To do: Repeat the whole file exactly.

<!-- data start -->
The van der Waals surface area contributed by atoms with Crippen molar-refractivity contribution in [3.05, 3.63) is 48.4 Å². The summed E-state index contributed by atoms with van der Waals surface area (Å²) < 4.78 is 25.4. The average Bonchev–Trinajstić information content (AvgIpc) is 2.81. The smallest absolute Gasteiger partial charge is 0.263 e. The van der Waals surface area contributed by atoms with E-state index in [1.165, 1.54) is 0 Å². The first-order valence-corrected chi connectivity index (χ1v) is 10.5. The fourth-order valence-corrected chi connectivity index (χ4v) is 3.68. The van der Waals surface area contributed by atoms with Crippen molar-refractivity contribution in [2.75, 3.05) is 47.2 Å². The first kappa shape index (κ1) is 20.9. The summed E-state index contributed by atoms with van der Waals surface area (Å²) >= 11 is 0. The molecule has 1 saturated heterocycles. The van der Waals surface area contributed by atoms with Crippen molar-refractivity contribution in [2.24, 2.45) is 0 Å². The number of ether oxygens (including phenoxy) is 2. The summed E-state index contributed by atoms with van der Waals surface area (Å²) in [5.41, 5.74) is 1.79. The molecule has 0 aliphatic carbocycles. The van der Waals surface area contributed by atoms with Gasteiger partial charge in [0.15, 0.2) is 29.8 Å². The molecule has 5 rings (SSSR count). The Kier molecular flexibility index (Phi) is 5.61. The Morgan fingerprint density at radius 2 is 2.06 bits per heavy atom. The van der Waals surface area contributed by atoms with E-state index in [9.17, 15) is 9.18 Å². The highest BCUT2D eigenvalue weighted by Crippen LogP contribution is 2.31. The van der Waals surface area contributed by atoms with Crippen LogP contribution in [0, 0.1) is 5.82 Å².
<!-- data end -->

The van der Waals surface area contributed by atoms with Crippen molar-refractivity contribution in [3.05, 3.63) is 48.4 Å². The summed E-state index contributed by atoms with van der Waals surface area (Å²) < 4.78 is 25.4. The average Bonchev–Trinajstić information content (AvgIpc) is 2.81. The smallest absolute Gasteiger partial charge is 0.263 e. The van der Waals surface area contributed by atoms with E-state index in [1.165, 1.54) is 0 Å². The first-order valence-corrected chi connectivity index (χ1v) is 10.5. The fourth-order valence-corrected chi connectivity index (χ4v) is 3.68. The van der Waals surface area contributed by atoms with Crippen molar-refractivity contribution in [2.75, 3.05) is 47.2 Å². The first kappa shape index (κ1) is 20.9. The summed E-state index contributed by atoms with van der Waals surface area (Å²) >= 11 is 0. The molecule has 1 saturated heterocycles. The van der Waals surface area contributed by atoms with Crippen molar-refractivity contribution in [2.24, 2.45) is 0 Å². The number of ether oxygens (including phenoxy) is 2. The summed E-state index contributed by atoms with van der Waals surface area (Å²) in [5.41, 5.74) is 1.79. The molecule has 0 aliphatic carbocycles. The van der Waals surface area contributed by atoms with Gasteiger partial charge in [0.15, 0.2) is 29.8 Å². The molecule has 5 rings (SSSR count). The Kier molecular flexibility index (Phi) is 5.61. The Morgan fingerprint density at radius 2 is 2.06 bits per heavy atom. The van der Waals surface area contributed by atoms with E-state index in [9.17, 15) is 9.18 Å². The highest BCUT2D eigenvalue weighted by Crippen LogP contribution is 2.31. The van der Waals surface area contributed by atoms with Crippen LogP contribution in [0, 0.1) is 5.82 Å².